What can be done? What should be done? Leaders and advocates wrestle with uncertain future.
Students are still struggling with learning loss from the COVID-19 pandemic.
A study from the research group NWEA showed 2022 test scores are not rebounding to the same level as they were pre-pandemic.
In New York, math scores declined sharply throughout the state, according to the Empire Center for Public Policy.
Researchers said the issue goes beyond test scores. The study also found existing education inequities were amplified by the pandemic.
Elisa Villanueva Beard, CEO of Teach for America, said the learning loss is also the result of numerous issues coming to a head. She described it as trains on a collision course.
“On one train, we have children who are not well, both from a learning perspective and also from an overall wellness perspective,” Villanueva Beard observed. “On another train, we have a teacher crisis happening where teachers are being asked to do more with less.”
Villanueva Beard argued another issue is having an outmoded system which could not meet the moment. Some solutions she thinks will get kids back on track are hiring and retaining good teachers, and providing students with equitable learning opportunities, but noted a lack of innovation within the current education system could be a challenge.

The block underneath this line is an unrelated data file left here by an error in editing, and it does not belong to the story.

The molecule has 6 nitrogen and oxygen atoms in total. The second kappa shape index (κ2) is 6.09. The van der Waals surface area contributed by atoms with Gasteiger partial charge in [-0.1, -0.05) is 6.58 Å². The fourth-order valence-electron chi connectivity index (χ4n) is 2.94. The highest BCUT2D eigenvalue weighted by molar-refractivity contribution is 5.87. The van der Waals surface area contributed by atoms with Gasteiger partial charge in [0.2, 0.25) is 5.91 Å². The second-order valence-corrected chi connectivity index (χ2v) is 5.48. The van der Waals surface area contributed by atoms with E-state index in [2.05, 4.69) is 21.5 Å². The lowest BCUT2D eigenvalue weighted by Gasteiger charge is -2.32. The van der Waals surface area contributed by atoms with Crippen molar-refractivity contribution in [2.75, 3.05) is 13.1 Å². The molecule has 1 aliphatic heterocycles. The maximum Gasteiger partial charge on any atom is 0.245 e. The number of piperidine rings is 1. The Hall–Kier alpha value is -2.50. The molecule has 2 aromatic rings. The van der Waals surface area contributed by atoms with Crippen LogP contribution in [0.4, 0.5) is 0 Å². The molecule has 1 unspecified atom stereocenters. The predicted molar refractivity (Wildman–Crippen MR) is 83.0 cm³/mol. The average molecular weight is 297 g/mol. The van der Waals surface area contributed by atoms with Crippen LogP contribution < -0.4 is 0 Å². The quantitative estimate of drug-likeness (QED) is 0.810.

Students have been facing problems with mental illness, due in part to the pandemic. According to data from the Centers for Disease Control and Prevention, 44% of students felt persistently sad or hopeless during the first two years of the pandemic.
Villanueva Beard is concerned it will affect children in the long term.
“We are living in a society where uncertainty is the only guarantee,” Villanueva Beard asserted. “Our children actually need to be able to be creative, have very clear skills around reading and math computational thinking.”
She added a community approach must be taken to ensure kids fully recover from the pandemic, in terms of social emotional health and educational skills.
Edwin is a reporter and producer in North Tonawanda, New York. He’s previously reported for the Niagara Gazette and the Ithaca Times. Edwin got an early start in radio interning for WBFO-88.7FM, NPR’s Buffalo affiliate. In 2018, he graduated from SUNY Buffalo State College with a B.A. in Journalism, and in 2022, graduated from Syracuse University with an M.S. in Communications.